Los Angeles Chefs Had A Hell Of A Night At The James Beard Awards
Los Angeles had a very good night at Monday's James Beard Awards. The national chef and restaurant awards, which are given out by the James Beard Foundation, are essentially the Oscars of the restaurant business.
Coveted medals went to three L.A. chefs, with Suzanne Goin of Lucques—and now the Hollywood Bowl—taking home the Outstanding Chef prize, Dahlia Narvaez of Osteria Mozza named as Outstanding Pastry Chef and Animal's Jon Shook and Vinny Dotolo snagging regional honors for Best Chef: West.
According to the L.A. Times, last night's triumphant run "comes after last year's relative silence," when the region's only award went to Oaxacan restaurant Guelaguetza.
L.A. restaurateurs Michael Cimarusti of Providence and Rustic Canyon's Jeremy Fox were also nominated in the Best Chef: West category, and Jon & Vinny's was up for a design award (the honor ended up being awarded to two New York City restaurants, Bruno and Untitled).
Travis Lett was nominated for his Gjelina cookbook, but had the unfair disadvantage of being in the same category as chef and cookbook author Yotam Ottolenghi (Ottolenghi, Jerusalem, Plenty), who everyone and their mother is currently obsessed with, admittedly for good reason. In a shocker to no one, Ottelenghi won for his 2015 cookbook Nopi.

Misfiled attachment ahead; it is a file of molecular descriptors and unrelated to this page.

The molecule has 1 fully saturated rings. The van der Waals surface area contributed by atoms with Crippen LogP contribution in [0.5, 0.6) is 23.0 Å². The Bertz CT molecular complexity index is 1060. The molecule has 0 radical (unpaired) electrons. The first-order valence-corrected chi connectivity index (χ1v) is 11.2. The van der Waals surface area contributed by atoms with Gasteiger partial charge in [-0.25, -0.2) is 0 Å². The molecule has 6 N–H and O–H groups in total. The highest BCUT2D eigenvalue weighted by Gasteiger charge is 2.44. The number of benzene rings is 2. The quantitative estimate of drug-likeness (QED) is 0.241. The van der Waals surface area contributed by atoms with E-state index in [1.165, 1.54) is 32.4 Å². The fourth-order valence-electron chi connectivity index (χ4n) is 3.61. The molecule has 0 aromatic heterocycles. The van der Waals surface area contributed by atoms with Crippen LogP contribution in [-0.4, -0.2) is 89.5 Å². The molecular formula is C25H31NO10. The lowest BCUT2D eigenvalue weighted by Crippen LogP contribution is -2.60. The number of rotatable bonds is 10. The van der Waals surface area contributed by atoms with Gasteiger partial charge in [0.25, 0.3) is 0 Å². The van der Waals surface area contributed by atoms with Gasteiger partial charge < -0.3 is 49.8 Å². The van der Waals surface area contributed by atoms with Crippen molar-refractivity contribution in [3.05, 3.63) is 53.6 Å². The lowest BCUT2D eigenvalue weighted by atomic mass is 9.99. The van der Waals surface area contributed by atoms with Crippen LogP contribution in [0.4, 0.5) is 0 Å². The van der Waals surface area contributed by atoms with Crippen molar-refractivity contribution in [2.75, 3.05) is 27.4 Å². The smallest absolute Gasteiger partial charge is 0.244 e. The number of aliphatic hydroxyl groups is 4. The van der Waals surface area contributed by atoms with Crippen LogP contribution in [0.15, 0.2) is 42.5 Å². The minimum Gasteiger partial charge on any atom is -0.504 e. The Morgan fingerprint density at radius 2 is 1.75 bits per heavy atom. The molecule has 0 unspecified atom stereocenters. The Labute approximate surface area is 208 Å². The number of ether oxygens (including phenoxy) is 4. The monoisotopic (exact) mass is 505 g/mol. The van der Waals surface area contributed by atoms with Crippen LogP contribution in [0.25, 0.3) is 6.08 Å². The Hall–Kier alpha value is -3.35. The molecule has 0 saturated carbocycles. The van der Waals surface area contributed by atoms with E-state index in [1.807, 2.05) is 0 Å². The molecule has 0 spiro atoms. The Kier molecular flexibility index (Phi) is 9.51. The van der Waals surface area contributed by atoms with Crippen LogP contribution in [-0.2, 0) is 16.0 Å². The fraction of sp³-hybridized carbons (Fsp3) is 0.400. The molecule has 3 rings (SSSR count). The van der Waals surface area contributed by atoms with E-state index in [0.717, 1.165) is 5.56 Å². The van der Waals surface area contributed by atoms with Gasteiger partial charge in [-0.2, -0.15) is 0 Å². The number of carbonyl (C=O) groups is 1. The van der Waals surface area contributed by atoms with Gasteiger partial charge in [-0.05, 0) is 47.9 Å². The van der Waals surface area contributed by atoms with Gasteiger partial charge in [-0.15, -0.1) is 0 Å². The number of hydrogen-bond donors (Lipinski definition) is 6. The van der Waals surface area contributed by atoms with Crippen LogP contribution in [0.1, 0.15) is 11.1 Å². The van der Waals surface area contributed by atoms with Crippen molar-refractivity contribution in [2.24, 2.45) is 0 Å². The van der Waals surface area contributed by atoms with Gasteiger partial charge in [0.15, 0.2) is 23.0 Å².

Homeboy Industries founder Father Gregory Boyle was awarded the James Beard Foundation's Humanitarian of the Year award earlier this year, and L.A. also received its fair share of love at the James Beard Foundation's media awards last month. Food evangelist, Everybody Loves Raymond creator and local Angeleno Phil Rosenthal's PBS show I’ll Have What Phil’s Having took home the award for best on-location television program. Netflix show Chef's Table, which is helmed by a quartet of L.A. directors (David Gelb, Clay Jeter, Brian McGinn, and Andrew Fried), was honored in the visual and technical excellence category. Full disclosure: I sublet Brian's apartment for four months in 2010, used up all his printer ink and didn't replace it, among other tenant failings. Brian, congratulations, and please consider this my public apology.
But back to the important business at hand. The James Beard Foundation was founded after cookbook author and teacher James Beard's death in 1985, and the awards were established in 1990. Last night's ceremony was held in Chicago for the second consecutive year after a long run in New York.
In a slightly awkward turn of events, our neighbors to the north in San Francisco took home a grand total of zero awards, further confirming L.A.'s dominance as the state's capital of food, culture and a bunch of other things that I will be able to remember after I have another cup of coffee.